BAGHDAD, Iraq -- Iraq's majority Shiite Muslims won nearly half the votes in the nation's landmark Jan. 30 election, giving the long-oppressed group significant power but not enough to form a government on its own, according to results released Sunday.
The Shiites likely will have to form a coalition in the 275-member National Assembly with the other top vote-getters -- the Kurds and Prime Minister Ayad Allawi's list -- to push through their agenda and select a president and prime minister. The president and two vice presidents must be elected by a two-thirds majority.
"This is a new birth for Iraq," Iraqi election commission spokesman Farid Ayar said as he announced results. Iraqi voters "became a legend in their confrontation with terrorists."
Minority Sunni groups, which largely boycotted voting booths and form the core of the insurgency, rejected the election -- raising the prospect of continued violence as Iraqis try to rebuild their country.
In an interview with Al-Jazeera television, Mohammed Bashar of the anti-American Association of Muslim Scholars said the fact that there were no international or U.N. monitors in Iraq made him question the figures.
"Those who boycotted the elections are more than those who took part in it," he said. "Boycotting the election does not mean that the boycotter will renounce his rights."
The Shiite-dominated ticket received more than 4 million votes, or about 48 percent of the total cast, Iraqi election officials said. A Kurdish alliance was second with 2.175 million votes, or 26 percent, and Allawi's list was third with about 1.168 million, or 13.8 percent.
Of Iraq's 14 million eligible voters, 8,550,571 cast ballots for 111 candidate lists, the commission said. About 94,305 were declared invalid. The Iraqi Electoral Commission said the turnout was 58 percent.
Assuming the total vote tally doesn't change, a party will need 30,750 votes to win a seat in the National Assembly. Only 12 parties have made the threshold, under the provisional results.
Once the results are certified, a complex mathematical formula will determine how many seats each of those parties will receive.
In the ethnically mixed, oil-rich city of Kirkuk, Kurds took to the streets to celebrate the results. Cars sped through the streets blaring their horns and waving flags of Kurdistan.
Since Saddam Hussein's ouster, Kurdish leaders have focused on influencing political decisions in Baghdad with the aim of reinforcing autonomy in their northern provinces.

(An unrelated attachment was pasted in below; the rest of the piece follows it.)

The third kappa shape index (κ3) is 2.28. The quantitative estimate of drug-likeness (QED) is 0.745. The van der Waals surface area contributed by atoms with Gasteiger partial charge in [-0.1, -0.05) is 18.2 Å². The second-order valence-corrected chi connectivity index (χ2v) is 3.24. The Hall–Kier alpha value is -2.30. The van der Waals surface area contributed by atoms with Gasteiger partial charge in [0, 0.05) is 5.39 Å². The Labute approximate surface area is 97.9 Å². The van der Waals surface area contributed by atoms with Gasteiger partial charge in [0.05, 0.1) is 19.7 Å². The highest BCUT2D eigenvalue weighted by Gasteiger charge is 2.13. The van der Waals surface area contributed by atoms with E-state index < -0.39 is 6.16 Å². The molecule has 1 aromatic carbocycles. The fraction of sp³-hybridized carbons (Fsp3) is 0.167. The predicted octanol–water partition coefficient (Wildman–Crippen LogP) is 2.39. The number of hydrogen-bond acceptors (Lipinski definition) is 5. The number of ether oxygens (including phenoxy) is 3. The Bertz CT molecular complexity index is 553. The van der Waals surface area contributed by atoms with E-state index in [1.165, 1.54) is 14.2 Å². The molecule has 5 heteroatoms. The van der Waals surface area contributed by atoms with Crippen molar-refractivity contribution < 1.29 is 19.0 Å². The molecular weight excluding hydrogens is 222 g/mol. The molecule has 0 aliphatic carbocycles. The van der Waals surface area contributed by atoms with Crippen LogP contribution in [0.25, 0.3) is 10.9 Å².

"I'm a Kurd. I'm the mother of a martyr. I feel like he has come back to life. We have a chance now," said Shamsa Saleh, 57, carrying a Kurdish flag in her hand.
People crowded the street and police patrolled to keep the peace.
The figures also indicate that many Sunni Arabs stayed at home on election day, either out of fear of insurgent attacks or opposition to a vote with thousands of U.S. and foreign soldiers on Iraqi soil.
In Anbar province, a stronghold of the Sunni Muslim insurgency, only 17,893 votes were cast in the National Assembly race -- a turnout of 2 percent.
In Ninevah province, which includes the third-largest city, Mosul, only 17 percent of the voters participated in the National Assembly race and 14 percent voted in the provincial council contests.
A ticket headed by the country's president Ghazi al-Yawer, a Sunni Arab, won only about 150,000 votes -- less than 2 percent. A list headed by Sunni elder statesman Adnan Pachachi took only 12,000 votes -- or 0.1 percent.
Pachachi told Al-Arabiya television it was clear that "a big number of Iraqis" did not participate in the election, and "there are some who are not correctly and adequately represented in the National Assembly" -- meaning his fellow Sunni Arabs.
"However, the elections are correct and a first step and we should concentrate our attention to drafting the constitution which should be written by all Iraqi factions in preparation for wider elections."
Parties have three days to lodge complaints before the results are considered official and assembly seats are allocated, the election commission said.
"Until now there is no estimation regarding how many seats the political parties will get. When the counts are final the number of seats will be divided according to the number of votes," commission member Adel al-Lami said.
The balloting was the first free election in Iraq in more than 50 years and the first since Saddam was ousted from power after the U.S.-led invasion in 2003.
Voters chose the National Assembly and ruling councils in the country's 18 provinces. Iraqis living in Kurdish-ruled areas of northern Iraq also elected a new regional parliament.
About 1.2 million Iraqis living abroad were eligible to vote in 14 nations. More than 265,000 of those Iraqis cast ballots in the United States, Australia, Britain, Canada, Denmark, France, Germany, Iran, Jordan, the Netherlands, Sweden, Syria, Turkey and United Arab Emirates.
In the United States, where more than 24,000 Iraqis cast ballots, the alliance was strongest with more than 31 percent, while Allawi's list came in sixth with about 4 percent -- finishing not only behind the Kurds but also behind two tiny Assyrian Christian parties and a communist-led party.
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